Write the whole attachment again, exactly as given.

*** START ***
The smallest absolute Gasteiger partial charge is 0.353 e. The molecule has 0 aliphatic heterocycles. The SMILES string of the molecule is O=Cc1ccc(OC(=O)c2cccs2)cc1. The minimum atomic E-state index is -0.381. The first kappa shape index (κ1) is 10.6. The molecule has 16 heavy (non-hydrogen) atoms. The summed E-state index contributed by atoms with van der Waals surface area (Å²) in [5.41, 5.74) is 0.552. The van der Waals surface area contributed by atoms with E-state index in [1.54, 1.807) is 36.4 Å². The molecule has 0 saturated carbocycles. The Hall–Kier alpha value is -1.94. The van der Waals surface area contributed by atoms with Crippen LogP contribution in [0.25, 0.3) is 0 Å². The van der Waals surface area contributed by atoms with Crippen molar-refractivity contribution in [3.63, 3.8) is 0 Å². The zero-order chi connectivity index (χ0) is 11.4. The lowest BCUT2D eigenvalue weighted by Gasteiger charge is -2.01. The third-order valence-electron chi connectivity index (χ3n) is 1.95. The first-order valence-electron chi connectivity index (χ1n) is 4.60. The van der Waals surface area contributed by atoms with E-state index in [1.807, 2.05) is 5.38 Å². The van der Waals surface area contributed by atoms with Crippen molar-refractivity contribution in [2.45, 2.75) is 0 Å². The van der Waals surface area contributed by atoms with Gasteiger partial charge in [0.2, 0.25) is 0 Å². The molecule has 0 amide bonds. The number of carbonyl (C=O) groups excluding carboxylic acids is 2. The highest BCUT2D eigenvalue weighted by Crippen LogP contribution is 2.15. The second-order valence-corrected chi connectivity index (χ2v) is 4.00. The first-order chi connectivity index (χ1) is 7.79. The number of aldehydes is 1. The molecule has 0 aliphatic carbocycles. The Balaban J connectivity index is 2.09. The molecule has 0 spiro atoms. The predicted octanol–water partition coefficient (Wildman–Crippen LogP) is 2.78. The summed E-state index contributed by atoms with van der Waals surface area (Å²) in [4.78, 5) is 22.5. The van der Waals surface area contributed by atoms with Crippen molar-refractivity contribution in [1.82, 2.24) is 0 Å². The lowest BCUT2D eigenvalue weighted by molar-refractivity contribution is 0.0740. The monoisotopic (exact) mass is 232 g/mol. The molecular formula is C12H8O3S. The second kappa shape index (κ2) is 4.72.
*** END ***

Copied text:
The smallest absolute Gasteiger partial charge is 0.353 e. The molecule has 0 aliphatic heterocycles. The SMILES string of the molecule is O=Cc1ccc(OC(=O)c2cccs2)cc1. The minimum atomic E-state index is -0.381. The first kappa shape index (κ1) is 10.6. The molecule has 16 heavy (non-hydrogen) atoms. The summed E-state index contributed by atoms with van der Waals surface area (Å²) in [5.41, 5.74) is 0.552. The van der Waals surface area contributed by atoms with E-state index in [1.54, 1.807) is 36.4 Å². The molecule has 0 saturated carbocycles. The Hall–Kier alpha value is -1.94. The van der Waals surface area contributed by atoms with Crippen LogP contribution in [0.25, 0.3) is 0 Å². The van der Waals surface area contributed by atoms with Crippen molar-refractivity contribution in [3.63, 3.8) is 0 Å². The zero-order chi connectivity index (χ0) is 11.4. The lowest BCUT2D eigenvalue weighted by Gasteiger charge is -2.01. The third-order valence-electron chi connectivity index (χ3n) is 1.95. The first-order valence-electron chi connectivity index (χ1n) is 4.60. The van der Waals surface area contributed by atoms with E-state index in [1.807, 2.05) is 5.38 Å². The van der Waals surface area contributed by atoms with Crippen molar-refractivity contribution in [2.45, 2.75) is 0 Å². The van der Waals surface area contributed by atoms with Gasteiger partial charge in [0.2, 0.25) is 0 Å². The molecule has 0 amide bonds. The number of carbonyl (C=O) groups excluding carboxylic acids is 2. The highest BCUT2D eigenvalue weighted by Crippen LogP contribution is 2.15. The second-order valence-corrected chi connectivity index (χ2v) is 4.00. The first-order chi connectivity index (χ1) is 7.79. The number of aldehydes is 1. The molecule has 0 aliphatic carbocycles. The Balaban J connectivity index is 2.09. The molecule has 0 spiro atoms. The predicted octanol–water partition coefficient (Wildman–Crippen LogP) is 2.78. The summed E-state index contributed by atoms with van der Waals surface area (Å²) in [4.78, 5) is 22.5. The van der Waals surface area contributed by atoms with Crippen molar-refractivity contribution in [1.82, 2.24) is 0 Å². The lowest BCUT2D eigenvalue weighted by molar-refractivity contribution is 0.0740. The monoisotopic (exact) mass is 232 g/mol. The molecular formula is C12H8O3S. The second kappa shape index (κ2) is 4.72.